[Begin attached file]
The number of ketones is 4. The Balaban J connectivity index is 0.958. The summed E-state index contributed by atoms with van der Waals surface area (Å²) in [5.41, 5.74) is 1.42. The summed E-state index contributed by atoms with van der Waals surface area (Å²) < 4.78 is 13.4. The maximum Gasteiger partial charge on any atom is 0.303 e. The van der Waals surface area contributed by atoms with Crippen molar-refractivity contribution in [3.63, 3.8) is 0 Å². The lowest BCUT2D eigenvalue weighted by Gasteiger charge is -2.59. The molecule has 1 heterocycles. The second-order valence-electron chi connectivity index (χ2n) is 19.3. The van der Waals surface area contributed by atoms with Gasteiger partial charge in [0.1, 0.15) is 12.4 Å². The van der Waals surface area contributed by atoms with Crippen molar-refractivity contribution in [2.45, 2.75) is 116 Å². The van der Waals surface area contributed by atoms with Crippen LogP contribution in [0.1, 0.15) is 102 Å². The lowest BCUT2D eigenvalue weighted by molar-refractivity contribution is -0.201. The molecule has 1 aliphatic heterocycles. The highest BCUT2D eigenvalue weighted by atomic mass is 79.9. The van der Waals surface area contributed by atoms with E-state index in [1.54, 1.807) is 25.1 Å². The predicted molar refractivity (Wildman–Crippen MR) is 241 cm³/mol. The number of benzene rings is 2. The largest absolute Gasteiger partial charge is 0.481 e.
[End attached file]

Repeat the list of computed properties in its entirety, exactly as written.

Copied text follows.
The number of ketones is 4. The Balaban J connectivity index is 0.958. The summed E-state index contributed by atoms with van der Waals surface area (Å²) in [5.41, 5.74) is 1.42. The summed E-state index contributed by atoms with van der Waals surface area (Å²) < 4.78 is 13.4. The maximum Gasteiger partial charge on any atom is 0.303 e. The van der Waals surface area contributed by atoms with Crippen molar-refractivity contribution in [3.63, 3.8) is 0 Å². The lowest BCUT2D eigenvalue weighted by Gasteiger charge is -2.59. The molecule has 1 heterocycles. The second-order valence-electron chi connectivity index (χ2n) is 19.3. The van der Waals surface area contributed by atoms with Gasteiger partial charge in [0.1, 0.15) is 12.4 Å². The van der Waals surface area contributed by atoms with Crippen molar-refractivity contribution in [2.45, 2.75) is 116 Å². The van der Waals surface area contributed by atoms with Crippen LogP contribution in [0.1, 0.15) is 102 Å². The lowest BCUT2D eigenvalue weighted by molar-refractivity contribution is -0.201. The molecule has 1 aliphatic heterocycles. The highest BCUT2D eigenvalue weighted by atomic mass is 79.9. The van der Waals surface area contributed by atoms with E-state index in [1.54, 1.807) is 25.1 Å². The predicted molar refractivity (Wildman–Crippen MR) is 241 cm³/mol. The number of benzene rings is 2. The largest absolute Gasteiger partial charge is 0.481 e.